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'No sister, the breast alone is not enough for my baby' a qualitative assessment of potentials and barriers in the promotion of exclusive breastfeeding in southern Zambia



Appropriate feeding practices are of fundamental importance for the survival, growth, development and health of infants and young children. The aim of the present study was to collect baseline information on current infant and young child feeding practices, attitudes and knowledge in Mazabuka, Zambia, using a qualitative approach.


The study was conducted in Mazabuka, 130 km south of Lusaka in Zambia in January and February in 2005. Nine focus group discussions with mothers and a total of 18 in-depth interviews with fathers, grandmothers, health staff and traditional birth attendants were performed in both rural and urban areas.


Breastfeeding was reported to be universal, the use of pre-lacteal feeds appeared to be low, colostrum was rarely discarded, and attitudes to and knowledge about exclusive breastfeeding were generally good. However, few practised exclusive breastfeeding. The barriers revealed were: (1) the perception of insufficient milk, (2) the fear of dying or becoming too sick to be able to breastfeed, (3) convention, (4) the perception of 'bad milk' and (5) lack of knowledge on the subject. The health staff and traditional birth attendants were the most important actors in transmitting knowledge about infant feeding to the mothers. Both categories appeared to have updated knowledge on child health and were well respected in the society. Fathers and grandmothers tended to be less knowledgeable on novel subjects such as exclusive breastfeeding and often showed a negative attitude towards it. At the same time they had considerable authority over mothers and children and infant feeding decisions. The rural population was in general less educated and more prone to conventional non-exclusive feeding practices.


The message that exclusive breastfeeding (EBF) is beneficial for child health had reached the health workers and was taught to mothers. However, conventions and expectations from family members in this Zambian community were important barriers in preventing the message of EBF from being translated into practice. The deep-rooted beliefs that prohibit EBF need to be addressed in projects and campaigns promoting EBF.


Each year more than 10 million children under the age of five years die, mainly from one of a short list of causes, and the majority live in low-income countries [1]. Millennium Development Goal number 4 is to reduce child mortality by two thirds by 2015 [2]. In Sub-Saharan Africa, where almost half of all deaths in children aged less than five occur, the decrease in mortality rates has slowed down, and in some countries the mortality rate has even increased. The causes for this change in child survival are many and include rising poverty, fragile health systems, HIV/AIDS and malnutrition. Malnutrition is estimated to be the underlying cause of 54% of under five mortality [3]. Appropriate feeding practices are of fundamental importance for the survival, growth, development, health and nutrition of infants and young children. It is argued that promotion of exclusive breastfeeding (EBF) is the most effective child health intervention currently feasible for implementation at population level in low-income countries [4]. EBF could lower infant mortality by 13%, and by an additional 2% were it not for the fact that breastfeeding may transmit HIV [4]. For many HIV-positive mothers, the risk of transmitting HIV to their children through breastfeeding outweighs the risk of the infant dying from other infectious diseases if not breastfed [5, 6]. Despite the almost universal practice of breastfeeding, most women do not practise EBF for the recommended six months [7]. Research shows however that good infant feeding counselling and support, provided by health care staff or peers, can improve the rates of EBF [811].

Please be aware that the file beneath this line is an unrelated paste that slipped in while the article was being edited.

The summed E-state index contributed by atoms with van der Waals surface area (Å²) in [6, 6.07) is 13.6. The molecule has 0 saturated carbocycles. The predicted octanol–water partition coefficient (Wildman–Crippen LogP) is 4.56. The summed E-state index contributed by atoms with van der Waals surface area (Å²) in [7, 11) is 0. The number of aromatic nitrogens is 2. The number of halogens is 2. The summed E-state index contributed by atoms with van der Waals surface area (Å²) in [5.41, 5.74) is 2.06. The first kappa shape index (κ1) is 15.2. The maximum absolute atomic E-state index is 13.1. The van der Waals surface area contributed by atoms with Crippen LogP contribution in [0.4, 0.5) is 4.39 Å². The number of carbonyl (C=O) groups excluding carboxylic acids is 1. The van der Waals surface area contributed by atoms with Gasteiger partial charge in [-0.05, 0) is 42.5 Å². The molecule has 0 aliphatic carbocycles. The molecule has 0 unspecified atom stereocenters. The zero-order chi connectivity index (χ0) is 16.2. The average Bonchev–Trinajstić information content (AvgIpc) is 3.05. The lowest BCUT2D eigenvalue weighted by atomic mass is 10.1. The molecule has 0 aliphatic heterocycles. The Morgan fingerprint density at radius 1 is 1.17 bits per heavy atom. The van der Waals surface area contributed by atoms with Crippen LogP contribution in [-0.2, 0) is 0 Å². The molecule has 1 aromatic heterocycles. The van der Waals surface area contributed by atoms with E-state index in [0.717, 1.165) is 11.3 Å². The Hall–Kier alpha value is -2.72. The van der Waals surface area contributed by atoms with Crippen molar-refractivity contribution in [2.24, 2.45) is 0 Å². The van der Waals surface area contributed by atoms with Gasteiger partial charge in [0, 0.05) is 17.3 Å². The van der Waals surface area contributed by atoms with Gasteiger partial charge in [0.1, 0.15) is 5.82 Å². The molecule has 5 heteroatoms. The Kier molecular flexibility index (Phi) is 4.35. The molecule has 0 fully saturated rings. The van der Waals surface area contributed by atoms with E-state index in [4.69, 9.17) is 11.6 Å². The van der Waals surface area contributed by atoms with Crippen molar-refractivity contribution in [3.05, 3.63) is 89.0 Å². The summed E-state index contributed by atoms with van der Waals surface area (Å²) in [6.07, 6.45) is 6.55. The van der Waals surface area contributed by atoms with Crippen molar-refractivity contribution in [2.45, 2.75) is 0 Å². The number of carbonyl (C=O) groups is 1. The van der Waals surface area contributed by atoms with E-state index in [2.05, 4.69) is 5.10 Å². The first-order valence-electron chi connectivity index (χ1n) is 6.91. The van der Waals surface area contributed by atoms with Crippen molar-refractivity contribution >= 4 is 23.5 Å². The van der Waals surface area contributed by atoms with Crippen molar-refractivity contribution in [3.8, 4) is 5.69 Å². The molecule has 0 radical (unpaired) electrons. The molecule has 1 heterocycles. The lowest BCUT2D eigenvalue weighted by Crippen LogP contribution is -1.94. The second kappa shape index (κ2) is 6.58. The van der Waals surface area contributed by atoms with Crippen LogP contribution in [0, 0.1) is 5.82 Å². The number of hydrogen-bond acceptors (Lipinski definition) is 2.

The aim of the present study was to collect baseline information about current knowledge, attitudes and practises related to the feeding of infants and young children, with a special focus on EBF. This information was intended to assist in designing an intervention to improve these practices.


This study was conducted in January and February 2005 and included a total of nine focus group discussions with mothers and a total of 18 in-depth interviews with fathers, grandmothers, health staff and traditional birth attendants, conducted in both rural and urban areas of Mazabuka District, Zambia.

Study area

Mazabuka District is situated 130 km south of Lusaka, the capital of Zambia, on the main road to Livingstone. Mazabuka is one of 11 districts in Southern Province and has a population of approximately 200 000 [12]. The urban participants in this study were all residents of the Kaonga community, situated in central Mazabuka. The community comprises low and middle class inhabitants according to Zambian standards. The rural participants came from villages covered by the Kaonga clinic catchment area. Compared to the urban population, the rural population was less educated, a larger proportion was illiterate and they tended to have more children. The main languages spoken in the area are Tonga, Bemba and Nyanja.